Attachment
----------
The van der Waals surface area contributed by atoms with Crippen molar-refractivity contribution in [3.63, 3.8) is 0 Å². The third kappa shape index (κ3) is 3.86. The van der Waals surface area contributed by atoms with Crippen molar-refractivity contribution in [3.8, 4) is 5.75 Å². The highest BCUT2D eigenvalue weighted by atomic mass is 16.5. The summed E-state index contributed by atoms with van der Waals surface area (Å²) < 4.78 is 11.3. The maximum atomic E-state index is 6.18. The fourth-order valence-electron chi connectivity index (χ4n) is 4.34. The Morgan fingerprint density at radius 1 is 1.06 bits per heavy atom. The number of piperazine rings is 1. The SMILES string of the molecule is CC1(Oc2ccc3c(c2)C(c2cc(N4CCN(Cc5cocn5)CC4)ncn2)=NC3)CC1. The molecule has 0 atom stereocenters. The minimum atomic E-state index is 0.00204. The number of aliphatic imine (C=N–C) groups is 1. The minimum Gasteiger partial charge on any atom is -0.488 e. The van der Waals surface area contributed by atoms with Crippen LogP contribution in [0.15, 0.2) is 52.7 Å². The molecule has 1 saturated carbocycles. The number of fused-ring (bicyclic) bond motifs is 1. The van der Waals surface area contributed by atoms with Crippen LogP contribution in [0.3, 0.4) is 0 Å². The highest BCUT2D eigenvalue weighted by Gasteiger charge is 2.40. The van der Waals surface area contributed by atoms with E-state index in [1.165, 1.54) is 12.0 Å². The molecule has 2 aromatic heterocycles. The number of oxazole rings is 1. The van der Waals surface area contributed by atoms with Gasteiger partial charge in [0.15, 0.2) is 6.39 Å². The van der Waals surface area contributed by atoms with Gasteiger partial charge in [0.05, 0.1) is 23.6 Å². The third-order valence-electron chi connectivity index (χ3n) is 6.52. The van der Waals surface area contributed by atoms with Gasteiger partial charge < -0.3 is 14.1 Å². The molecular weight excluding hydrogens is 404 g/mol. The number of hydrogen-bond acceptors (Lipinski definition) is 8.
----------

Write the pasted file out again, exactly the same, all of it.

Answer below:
The van der Waals surface area contributed by atoms with Crippen molar-refractivity contribution in [3.63, 3.8) is 0 Å². The third kappa shape index (κ3) is 3.86. The van der Waals surface area contributed by atoms with Crippen molar-refractivity contribution in [3.8, 4) is 5.75 Å². The highest BCUT2D eigenvalue weighted by atomic mass is 16.5. The summed E-state index contributed by atoms with van der Waals surface area (Å²) < 4.78 is 11.3. The maximum atomic E-state index is 6.18. The fourth-order valence-electron chi connectivity index (χ4n) is 4.34. The Morgan fingerprint density at radius 1 is 1.06 bits per heavy atom. The number of piperazine rings is 1. The SMILES string of the molecule is CC1(Oc2ccc3c(c2)C(c2cc(N4CCN(Cc5cocn5)CC4)ncn2)=NC3)CC1. The molecule has 0 atom stereocenters. The minimum atomic E-state index is 0.00204. The number of aliphatic imine (C=N–C) groups is 1. The minimum Gasteiger partial charge on any atom is -0.488 e. The van der Waals surface area contributed by atoms with Crippen LogP contribution in [0.15, 0.2) is 52.7 Å². The molecule has 1 saturated carbocycles. The number of fused-ring (bicyclic) bond motifs is 1. The van der Waals surface area contributed by atoms with Crippen LogP contribution in [0.3, 0.4) is 0 Å². The highest BCUT2D eigenvalue weighted by Gasteiger charge is 2.40. The van der Waals surface area contributed by atoms with E-state index in [1.165, 1.54) is 12.0 Å². The molecule has 2 aromatic heterocycles. The number of oxazole rings is 1. The van der Waals surface area contributed by atoms with Gasteiger partial charge in [0.15, 0.2) is 6.39 Å². The van der Waals surface area contributed by atoms with Gasteiger partial charge in [0.05, 0.1) is 23.6 Å². The third-order valence-electron chi connectivity index (χ3n) is 6.52. The van der Waals surface area contributed by atoms with Gasteiger partial charge < -0.3 is 14.1 Å². The molecular weight excluding hydrogens is 404 g/mol. The number of hydrogen-bond acceptors (Lipinski definition) is 8.